This morning it couldn’t be seen, but there was drizzle, which has now become rain. This is most vexatious because I only have PAL 3 in the morning and then PAL 2 mid afternoon. I don’t really want to sit around at school all morning, get lunch, and then linger there until mid afternoon. Oh, I know plots will have to be plotted and plans will have to be planned because as the exams are gradually culled, there will be fewer reasons for reading books in class, which is a pity because it’s one time when I have nothing else to distract me. The students are busy doing, er, things, as they do. All I lack is a comfy chair. But at this point in time, it’s just a little soon to be plotting and planning.

Am I the only person who thinks the Aston Martin V12 Zagato concept looks a bit, well, naff? I like Aston Martin cars, but this thing looks like a Mazda RX-8.

Yet another Saturday

Time to put the washing out.

I kid you not. The machine has just beeped at me, summoning me away to put the washing out. Yes, it’s Saturday morning once again.

It’d be nice not to wake up early, but it’s hard habit to break. The day is overcast, but the cloud is thin, allowing some hazy sunshine through. The air quality is, I’d estimate, 1.5 to 2km, beyond which nothing is visible. It’s the usual light beige mist.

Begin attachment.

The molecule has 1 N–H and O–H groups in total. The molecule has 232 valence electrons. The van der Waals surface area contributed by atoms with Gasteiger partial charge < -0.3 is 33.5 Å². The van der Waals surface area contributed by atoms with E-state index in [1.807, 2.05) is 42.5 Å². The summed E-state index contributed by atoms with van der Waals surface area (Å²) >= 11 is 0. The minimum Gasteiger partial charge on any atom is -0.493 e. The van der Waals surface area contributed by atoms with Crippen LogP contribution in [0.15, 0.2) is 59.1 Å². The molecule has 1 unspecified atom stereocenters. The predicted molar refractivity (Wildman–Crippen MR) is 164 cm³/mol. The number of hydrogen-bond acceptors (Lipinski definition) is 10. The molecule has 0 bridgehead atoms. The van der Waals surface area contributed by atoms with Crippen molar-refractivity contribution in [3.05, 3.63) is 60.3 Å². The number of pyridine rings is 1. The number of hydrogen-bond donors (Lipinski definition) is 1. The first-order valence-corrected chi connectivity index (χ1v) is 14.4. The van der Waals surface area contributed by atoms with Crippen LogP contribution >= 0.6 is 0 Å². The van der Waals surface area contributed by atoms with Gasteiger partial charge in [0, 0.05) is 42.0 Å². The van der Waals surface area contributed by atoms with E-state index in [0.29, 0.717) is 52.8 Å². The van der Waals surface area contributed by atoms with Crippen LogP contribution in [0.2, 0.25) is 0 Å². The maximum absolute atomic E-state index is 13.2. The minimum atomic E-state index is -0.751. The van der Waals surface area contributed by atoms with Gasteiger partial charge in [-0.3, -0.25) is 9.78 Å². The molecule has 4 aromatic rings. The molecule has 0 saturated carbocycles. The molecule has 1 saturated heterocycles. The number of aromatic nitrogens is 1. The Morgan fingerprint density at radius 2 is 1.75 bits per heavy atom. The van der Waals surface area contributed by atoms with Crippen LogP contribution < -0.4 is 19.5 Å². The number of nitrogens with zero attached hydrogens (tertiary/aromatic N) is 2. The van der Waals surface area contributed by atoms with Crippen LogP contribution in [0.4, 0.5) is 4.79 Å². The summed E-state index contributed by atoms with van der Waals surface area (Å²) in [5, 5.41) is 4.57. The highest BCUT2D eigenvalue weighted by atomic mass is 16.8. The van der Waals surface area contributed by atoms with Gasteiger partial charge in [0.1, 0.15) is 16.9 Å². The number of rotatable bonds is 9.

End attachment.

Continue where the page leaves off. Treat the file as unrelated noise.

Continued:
The boys and girls on the building site are playing about in their concrete-lined hole. There are four of those massive great tankers over there, which seem to be taking away the ground water being extracted from the site. It seems to be so water-logged that I wonder whether it was a marsh once upon a time an whether the resulting building will actually be a houseboat. One of the existing, but seemingly unused buildings over there now has a sign on the roof saying 县前三号. Perhaps the local postman has been having problems finding it.

The first week of the exams has come to an end. Life gets a little boring at this time of year because there’s nothing much to do in class. I’ve started reading Shades of Grey by Jasper Fforde to keep me occupied. The reading and writing exam was on Thursday and though I asked PAL 2 about the content yesterday, I’ve yet to see the paper itself. Listening is next week, and that’ll be it for English.

I have no exact idea about next year’s English programme, but it does seem that AS will be officially doing IELTS/TOEFL and SAT classes while simultaneously failing to comprehend that they need to learn English if they want to do well in proficiency exams. I’ve dodged A2 teaching again, but don’t really know what I might do with the AS classes after the exams because I don’t really know what they’re doing next year. A2/Senior 3 remains a conundrum, the latest solution to which, I predict, will work no better than any other solution.